Our dog chewed on Henri's words.
Recent events in the United States regarding President Trump’s firing of F.B.I. Director James Comey have prompted comparisons to the so-called “Saturday night massacre” in the fall of 1973, when then-President Nixon ordered the firing of the special prosecutor of the Watergate affair, prompting the resignation of the attorney general and the deputy attorney general rather than comply. A newly-appointed acting attorney general then fired Archibald Cox.
That weekend I was taking a personal retreat at Mercy Center along the Long Island Sound. One of the Sisters of Mercy that ran the place confided to me that she thought the only thing left for Nixon to do was commit suicide.
I was there because I had just arranged and hosted the first openly gay speaker at Yale Divinity School: the Rev. Troy Perry, founder of Metropolitan Community Churches. It was the most “out” thing I had done as I became the first openly gay activist on the campus.
The student body president had fought to prevent Troy’s appearance, telling me that “It’s time we remembered that most of the student body here are white, male, and straight,” apparently also miffed that women and racial minorities were getting attention.
I was warned by others that attendance at the lecture would be slight; as it happened, the large Common Room was packed. Henri Nouwen was the only faculty member I could identify at the gathering, and, as I recall, he asked the most penetrating question. Rev. Perry seemed to please his audience with his genuine faith and passion, as well as his sense of humor.
My book, Uncommon Calling, described my feelings arranging the visit as being like birth pains, and I was exhausted. As a student in Henri’s course (whose lectures became the book Reaching Out), we had been encouraged to take personal retreats, and so I opted for one that weekend at Mercy Center. That fall had been spectacularly colorful in New England: bright blue skies contrasted with the vivid autumn colors of the leaves just beginning to descend from the trees. I could hear the gentle lapping of the Sound on the shore.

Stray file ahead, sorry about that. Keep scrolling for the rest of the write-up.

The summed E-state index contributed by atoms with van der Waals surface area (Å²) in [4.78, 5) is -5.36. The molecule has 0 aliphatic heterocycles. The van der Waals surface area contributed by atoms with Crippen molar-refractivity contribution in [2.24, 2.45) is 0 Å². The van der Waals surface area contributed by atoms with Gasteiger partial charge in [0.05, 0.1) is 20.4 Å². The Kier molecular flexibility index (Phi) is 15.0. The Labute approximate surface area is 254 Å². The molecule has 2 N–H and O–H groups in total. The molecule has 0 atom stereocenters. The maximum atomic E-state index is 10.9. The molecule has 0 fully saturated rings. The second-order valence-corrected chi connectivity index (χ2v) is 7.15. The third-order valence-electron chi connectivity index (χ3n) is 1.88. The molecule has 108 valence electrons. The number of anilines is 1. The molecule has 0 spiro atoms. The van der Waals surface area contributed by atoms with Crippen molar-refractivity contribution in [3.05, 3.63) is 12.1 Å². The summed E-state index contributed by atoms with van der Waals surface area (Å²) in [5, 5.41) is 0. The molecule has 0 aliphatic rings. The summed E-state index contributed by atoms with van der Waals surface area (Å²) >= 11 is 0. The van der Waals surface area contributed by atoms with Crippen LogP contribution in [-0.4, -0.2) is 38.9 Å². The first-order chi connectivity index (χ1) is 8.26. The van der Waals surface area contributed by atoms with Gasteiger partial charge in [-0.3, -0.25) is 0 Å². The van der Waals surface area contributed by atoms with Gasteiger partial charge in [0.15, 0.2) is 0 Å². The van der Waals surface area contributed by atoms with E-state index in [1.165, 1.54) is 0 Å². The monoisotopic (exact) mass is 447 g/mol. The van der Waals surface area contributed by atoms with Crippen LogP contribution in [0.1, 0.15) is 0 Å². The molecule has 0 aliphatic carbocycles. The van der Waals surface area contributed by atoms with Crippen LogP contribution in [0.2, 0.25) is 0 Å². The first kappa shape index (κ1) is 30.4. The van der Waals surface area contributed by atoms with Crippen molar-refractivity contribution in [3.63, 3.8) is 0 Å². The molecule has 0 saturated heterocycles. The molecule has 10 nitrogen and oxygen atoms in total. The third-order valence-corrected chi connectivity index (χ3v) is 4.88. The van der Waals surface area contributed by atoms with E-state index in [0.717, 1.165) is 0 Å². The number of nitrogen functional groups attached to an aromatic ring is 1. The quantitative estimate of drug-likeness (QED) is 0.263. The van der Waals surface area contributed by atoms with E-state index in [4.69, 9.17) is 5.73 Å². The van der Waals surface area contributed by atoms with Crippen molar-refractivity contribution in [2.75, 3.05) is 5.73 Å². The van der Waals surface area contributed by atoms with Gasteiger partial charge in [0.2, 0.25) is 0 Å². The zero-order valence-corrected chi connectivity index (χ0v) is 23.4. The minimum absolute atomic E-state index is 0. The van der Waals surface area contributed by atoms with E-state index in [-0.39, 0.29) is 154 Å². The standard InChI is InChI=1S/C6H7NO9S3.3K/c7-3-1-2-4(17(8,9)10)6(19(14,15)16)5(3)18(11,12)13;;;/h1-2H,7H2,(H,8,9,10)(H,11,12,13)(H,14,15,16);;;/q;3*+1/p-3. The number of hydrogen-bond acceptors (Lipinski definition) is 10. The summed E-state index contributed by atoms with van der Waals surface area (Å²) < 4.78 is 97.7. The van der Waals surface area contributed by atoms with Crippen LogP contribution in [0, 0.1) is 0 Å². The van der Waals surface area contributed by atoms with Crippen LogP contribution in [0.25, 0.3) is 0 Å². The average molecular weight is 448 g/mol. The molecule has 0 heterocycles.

It happened that Henri was also spending the weekend there, preparing a sermon, one of a series of three for the university’s Battell Chapel. He gave me the manuscript and asked me to take a look at it, offering feedback. I was thrilled to do so. Henri frequently sought advice from others on his writings, including his students.
When we met to discuss the sermon, we were outside, and as I recall, sitting on big boulders, but this could be my memory playing tricks on me. A comment I made to Henri found its way into what became the book, Out of Solitude:
A student from California who had to leave many of his good friends behind to come to school at the faraway east coast recently said to me: “It was hard to depart; but if the good-bye is not painful, the hello cannot be joyful either.” And so his sadness of September became his joy at Christmas time.
Tears are in my eyes as I write this sentence, because to quote the book accurately, I have opened my mother’s copy and saw for the first time that she had written beside the text, “Chris was the student.”
Quite a different “Saturday night massacre” occurred when our dog Calvin ate much of my copy of the book, apparently jealous I was spending so much time with Henri’s books as I prepared my first retreat on his life and writings after his death in 1996.
It was in our conversation about the sermon that I asked Henri what he thought of Troy’s talk. Hesitant to be critical, he finally said that he was looking for something more—how Troy’s spirituality strengthened his resolve to affirm his sexuality. It didn't occur to me that Henri’s wish for more might be personal.
But it did tell me that my own spirituality had to “come out” alongside my sexuality, and that is why my talks to advance the inclusion of LGBT people over the past 40+ years have always included spiritual dimensions. I’ve gone so far as to write that spirituality is the final frontier of intimacy, and that the failure of the church to be inclusive of LGBT people was a spiritual rather than sexual problem.
Beginning next Wednesday, I will be offering four posts during Pride month (June) speculating on what the LGBT movement in the church meant, for God’s sake!
I’ve joked that if the church had not been so concerned with my sexuality, it might have been more troubled (or perhaps more blessed) by my interest in progressive theology and contemplative spirituality! I sometimes feel as if I’m trying to make up for lost time writing this blog.
It is said that at the height (or depth) of the Watergate affair, Nixon prevailed on Henry Kissinger to kneel with him in prayer. Such a humbling posture could make for better leaders as well as better activists.
View from Mercy Center, October 1973.
To support this blog ministry:
Be sure to scroll down to the donate link below its description.
Or mail to MCC, P.O. Box 50488, Sarasota FL 34232 USA, designating “Progressive Christian Reflections” in the memo area of your check or money order. Thank you!
Copyright © 2017 by Chris R. Glaser. Permission granted for non-profit use with attribution of author and blogsite. Other rights reserved.